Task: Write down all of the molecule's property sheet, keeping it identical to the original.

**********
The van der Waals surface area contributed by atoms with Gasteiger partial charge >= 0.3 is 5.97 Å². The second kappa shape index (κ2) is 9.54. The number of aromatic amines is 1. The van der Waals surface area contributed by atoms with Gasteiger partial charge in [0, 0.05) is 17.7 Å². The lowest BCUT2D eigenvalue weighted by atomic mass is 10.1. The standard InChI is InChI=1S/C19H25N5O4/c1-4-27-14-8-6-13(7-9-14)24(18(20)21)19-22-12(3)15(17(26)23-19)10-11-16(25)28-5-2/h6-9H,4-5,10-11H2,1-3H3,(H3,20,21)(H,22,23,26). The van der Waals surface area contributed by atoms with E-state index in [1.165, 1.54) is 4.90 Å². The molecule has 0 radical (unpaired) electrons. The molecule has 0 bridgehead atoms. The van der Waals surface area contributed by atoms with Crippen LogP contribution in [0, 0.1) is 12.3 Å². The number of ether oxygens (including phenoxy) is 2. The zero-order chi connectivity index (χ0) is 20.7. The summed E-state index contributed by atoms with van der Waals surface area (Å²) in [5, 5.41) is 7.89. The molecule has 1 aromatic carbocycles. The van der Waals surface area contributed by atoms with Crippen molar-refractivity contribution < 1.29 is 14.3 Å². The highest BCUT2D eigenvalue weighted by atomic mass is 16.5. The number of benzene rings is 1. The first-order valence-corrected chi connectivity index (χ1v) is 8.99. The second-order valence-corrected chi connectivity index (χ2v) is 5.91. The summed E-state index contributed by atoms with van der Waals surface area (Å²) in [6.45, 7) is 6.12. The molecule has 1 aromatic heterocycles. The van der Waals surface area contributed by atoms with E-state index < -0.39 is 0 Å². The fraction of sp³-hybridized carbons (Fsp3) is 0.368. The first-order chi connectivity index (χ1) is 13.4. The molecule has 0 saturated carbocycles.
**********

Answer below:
The van der Waals surface area contributed by atoms with Gasteiger partial charge >= 0.3 is 5.97 Å². The second kappa shape index (κ2) is 9.54. The number of aromatic amines is 1. The van der Waals surface area contributed by atoms with Gasteiger partial charge in [0, 0.05) is 17.7 Å². The lowest BCUT2D eigenvalue weighted by atomic mass is 10.1. The standard InChI is InChI=1S/C19H25N5O4/c1-4-27-14-8-6-13(7-9-14)24(18(20)21)19-22-12(3)15(17(26)23-19)10-11-16(25)28-5-2/h6-9H,4-5,10-11H2,1-3H3,(H3,20,21)(H,22,23,26). The van der Waals surface area contributed by atoms with E-state index in [1.165, 1.54) is 4.90 Å². The molecule has 0 radical (unpaired) electrons. The molecule has 0 bridgehead atoms. The van der Waals surface area contributed by atoms with Crippen LogP contribution in [0, 0.1) is 12.3 Å². The number of ether oxygens (including phenoxy) is 2. The zero-order chi connectivity index (χ0) is 20.7. The summed E-state index contributed by atoms with van der Waals surface area (Å²) in [5, 5.41) is 7.89. The molecule has 1 aromatic carbocycles. The van der Waals surface area contributed by atoms with Crippen molar-refractivity contribution < 1.29 is 14.3 Å². The highest BCUT2D eigenvalue weighted by atomic mass is 16.5. The number of benzene rings is 1. The first-order valence-corrected chi connectivity index (χ1v) is 8.99. The second-order valence-corrected chi connectivity index (χ2v) is 5.91. The summed E-state index contributed by atoms with van der Waals surface area (Å²) in [6.45, 7) is 6.12. The molecule has 1 aromatic heterocycles. The van der Waals surface area contributed by atoms with E-state index < -0.39 is 0 Å². The fraction of sp³-hybridized carbons (Fsp3) is 0.368. The first-order chi connectivity index (χ1) is 13.4. The molecule has 0 saturated carbocycles.